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Network scrambling after Dave Chappelle's sudden departure
Los Angeles Times
HOLLYWOOD — Comedian Dave Chappelle called his bosses at the Viacom-owned cable network Comedy Central late last month with some distressing news: He suddenly had decided to quit "Chappelle's Show," the enormously popular sketch series that has made him a $50 million star and a household name among young fans of his outrageous spoofs and impersonations.
The reasons were murky, and network president Doug Herzog stayed on the line for a long time, working hard to turn his star around. Chappelle relented days later, according to two sources familiar with the situation.
But matters then unraveled entirely. Chappelle, who failed to report to work April 29, fled to South Africa and mysteriously cut off contact at least temporarily with some of his family members and closest advisers, according to sources inside Comedy Central and close to Chappelle. The magazine Entertainment Weekly reported Wednesday that he had checked into a mental-health facility in South Africa.
The network soon announced that the third-season premiere of its No. 2 show (after "South Park") would be postponed indefinitely.
"It's crushing on a lot of levels," Herzog said Friday. "There's no question about it, he was the hottest thing on the network."
Clearly, Chappelle's disappearing act comes at a bad time for Comedy Central, which has been piling up record ratings. Executives now can't say when — or if — "Chappelle's Show" will return.
Chappelle's publicist, Matt Labov, declined to comment but confirmed certain details for this article.
As recently as three years ago, Chappelle, 31, was a hard-working if somewhat obscure performer with multiple failed network sitcoms under his belt. But since "Chappelle's Show" began in 2002, his spirited goofs on such entertainers as actor Samuel L. Jackson and the late funk singer Rick James have turned into a major profit machine for Viacom and Comedy Central.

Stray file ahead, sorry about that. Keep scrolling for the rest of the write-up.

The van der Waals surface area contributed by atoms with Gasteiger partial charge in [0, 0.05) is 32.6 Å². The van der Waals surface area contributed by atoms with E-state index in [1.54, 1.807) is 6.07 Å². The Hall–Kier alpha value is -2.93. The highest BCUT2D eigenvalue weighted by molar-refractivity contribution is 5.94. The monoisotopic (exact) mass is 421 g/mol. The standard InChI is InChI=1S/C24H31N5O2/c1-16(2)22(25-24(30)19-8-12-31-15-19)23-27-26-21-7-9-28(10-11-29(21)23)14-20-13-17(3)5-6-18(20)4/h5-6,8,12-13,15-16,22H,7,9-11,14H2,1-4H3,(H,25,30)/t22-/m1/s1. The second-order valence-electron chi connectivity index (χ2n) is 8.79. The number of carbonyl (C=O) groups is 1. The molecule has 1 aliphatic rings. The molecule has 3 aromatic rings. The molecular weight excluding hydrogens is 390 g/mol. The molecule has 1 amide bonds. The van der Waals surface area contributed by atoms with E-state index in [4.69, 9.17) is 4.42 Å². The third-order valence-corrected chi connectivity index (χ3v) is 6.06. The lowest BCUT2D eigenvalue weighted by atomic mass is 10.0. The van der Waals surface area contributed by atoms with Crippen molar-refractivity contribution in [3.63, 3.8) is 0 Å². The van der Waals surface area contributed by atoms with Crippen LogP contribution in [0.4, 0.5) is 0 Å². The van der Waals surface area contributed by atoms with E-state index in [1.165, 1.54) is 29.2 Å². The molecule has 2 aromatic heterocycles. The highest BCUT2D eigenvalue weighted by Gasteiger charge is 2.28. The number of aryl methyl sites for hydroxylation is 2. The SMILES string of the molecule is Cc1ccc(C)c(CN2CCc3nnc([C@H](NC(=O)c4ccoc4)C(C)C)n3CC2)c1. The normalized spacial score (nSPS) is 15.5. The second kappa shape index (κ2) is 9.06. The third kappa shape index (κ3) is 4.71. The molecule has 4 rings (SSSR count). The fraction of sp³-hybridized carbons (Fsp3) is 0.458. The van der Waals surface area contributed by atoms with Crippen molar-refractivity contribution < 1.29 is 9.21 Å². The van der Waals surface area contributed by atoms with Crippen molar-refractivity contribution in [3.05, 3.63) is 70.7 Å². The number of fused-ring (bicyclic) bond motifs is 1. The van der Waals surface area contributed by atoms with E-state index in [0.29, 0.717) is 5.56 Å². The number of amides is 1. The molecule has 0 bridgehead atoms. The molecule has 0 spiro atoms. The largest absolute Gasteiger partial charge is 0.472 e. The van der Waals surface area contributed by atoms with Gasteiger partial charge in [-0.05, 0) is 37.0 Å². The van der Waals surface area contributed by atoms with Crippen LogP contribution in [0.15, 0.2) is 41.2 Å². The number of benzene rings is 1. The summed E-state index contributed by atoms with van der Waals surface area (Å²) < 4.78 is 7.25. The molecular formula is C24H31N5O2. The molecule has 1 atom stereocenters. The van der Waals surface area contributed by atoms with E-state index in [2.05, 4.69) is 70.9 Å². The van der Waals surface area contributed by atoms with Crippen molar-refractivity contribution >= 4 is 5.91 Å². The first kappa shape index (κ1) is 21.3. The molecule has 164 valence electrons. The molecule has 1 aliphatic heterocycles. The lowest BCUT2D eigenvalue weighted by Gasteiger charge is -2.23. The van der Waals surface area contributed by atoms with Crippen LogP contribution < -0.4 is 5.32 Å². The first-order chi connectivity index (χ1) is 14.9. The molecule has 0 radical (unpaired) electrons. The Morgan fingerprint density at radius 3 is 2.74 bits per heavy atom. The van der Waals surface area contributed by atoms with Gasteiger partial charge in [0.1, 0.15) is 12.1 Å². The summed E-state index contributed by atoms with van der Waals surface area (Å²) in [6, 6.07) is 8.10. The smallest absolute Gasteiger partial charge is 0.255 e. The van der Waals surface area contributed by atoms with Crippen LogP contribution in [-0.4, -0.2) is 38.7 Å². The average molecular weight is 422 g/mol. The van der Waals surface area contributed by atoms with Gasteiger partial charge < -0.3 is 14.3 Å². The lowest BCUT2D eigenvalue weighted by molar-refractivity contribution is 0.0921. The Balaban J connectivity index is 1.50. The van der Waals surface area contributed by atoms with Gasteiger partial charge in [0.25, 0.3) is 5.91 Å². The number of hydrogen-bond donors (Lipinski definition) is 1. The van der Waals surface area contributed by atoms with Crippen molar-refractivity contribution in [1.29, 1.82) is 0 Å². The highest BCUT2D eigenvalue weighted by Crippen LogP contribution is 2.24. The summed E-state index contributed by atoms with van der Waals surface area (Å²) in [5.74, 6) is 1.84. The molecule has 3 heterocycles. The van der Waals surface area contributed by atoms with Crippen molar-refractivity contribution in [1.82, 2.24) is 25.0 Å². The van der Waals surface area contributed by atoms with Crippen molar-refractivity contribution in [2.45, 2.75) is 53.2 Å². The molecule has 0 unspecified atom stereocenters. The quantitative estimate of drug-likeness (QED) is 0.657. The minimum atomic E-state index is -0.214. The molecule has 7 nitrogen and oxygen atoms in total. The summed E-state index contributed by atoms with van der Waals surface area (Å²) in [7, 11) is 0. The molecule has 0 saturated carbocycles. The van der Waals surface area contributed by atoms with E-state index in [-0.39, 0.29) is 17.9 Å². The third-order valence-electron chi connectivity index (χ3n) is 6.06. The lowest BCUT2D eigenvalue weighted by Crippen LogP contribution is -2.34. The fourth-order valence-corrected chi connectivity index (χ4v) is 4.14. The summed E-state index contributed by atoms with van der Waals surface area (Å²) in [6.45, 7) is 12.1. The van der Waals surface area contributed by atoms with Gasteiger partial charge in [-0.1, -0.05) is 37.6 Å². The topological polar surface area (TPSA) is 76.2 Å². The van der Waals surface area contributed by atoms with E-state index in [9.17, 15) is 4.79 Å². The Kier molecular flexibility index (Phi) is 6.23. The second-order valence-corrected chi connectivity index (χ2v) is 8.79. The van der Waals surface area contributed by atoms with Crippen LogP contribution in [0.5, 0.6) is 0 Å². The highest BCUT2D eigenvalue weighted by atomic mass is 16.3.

The first season of "Chappelle" has become the best-selling TV series DVD of all time, selling nearly 3 million copies, according to Viacom-owned distributor Paramount Home Entertainment. The second-season DVD will be released May 24.
The eldest of three children, Chappelle grew up in Washington, D.C., and Ohio, where his late father taught music at Antioch College and his mom was a Unitarian minister. Chappelle first tried his hand at stand-up comedy at age 14.
Then came "Chappelle's Show." With its incendiary racial humor, the program averaged 3.1 million viewers a week by the end of its second season.
Success brought new tensions. Chappelle believed he was not compensated fairly for the DVD sales, which Comedy Central has said it addressed last summer with a deal that paid Chappelle up to $50 million for two more seasons of new episodes, plus a percentage of DVD revenue. Executives grew irritated when Chappelle gave interviews talking about his newfound wealth.
The network originally scheduled the third season to begin in February, but pushed the date back to the spring when Chappelle complained of illness and that he needed more time to write with his longtime partner, Neal Brennan. (Through his agents, Brennan declined to comment.)
When Chappelle returned to work in late winter, he seemed uneasy. One network source says he would quit suddenly in the middle of sketches, expressing dissatisfaction with the quality of the work and disappearing for hours at a time.
Even so, he and Brennan had completed taping enough sketches by late last month to fill four of 10 episodes.
In his last contact with Comedy Central's Herzog, Chappelle said he would continue working but asked the network to give him one more postponement. The network refused. Chappelle disappeared days later. "We're planning for life without Dave at least for calendar year 2005," Herzog said. "Life goes on. ... We can't put the business on hold for this."
Copyright © 2005 The Seattle Times Company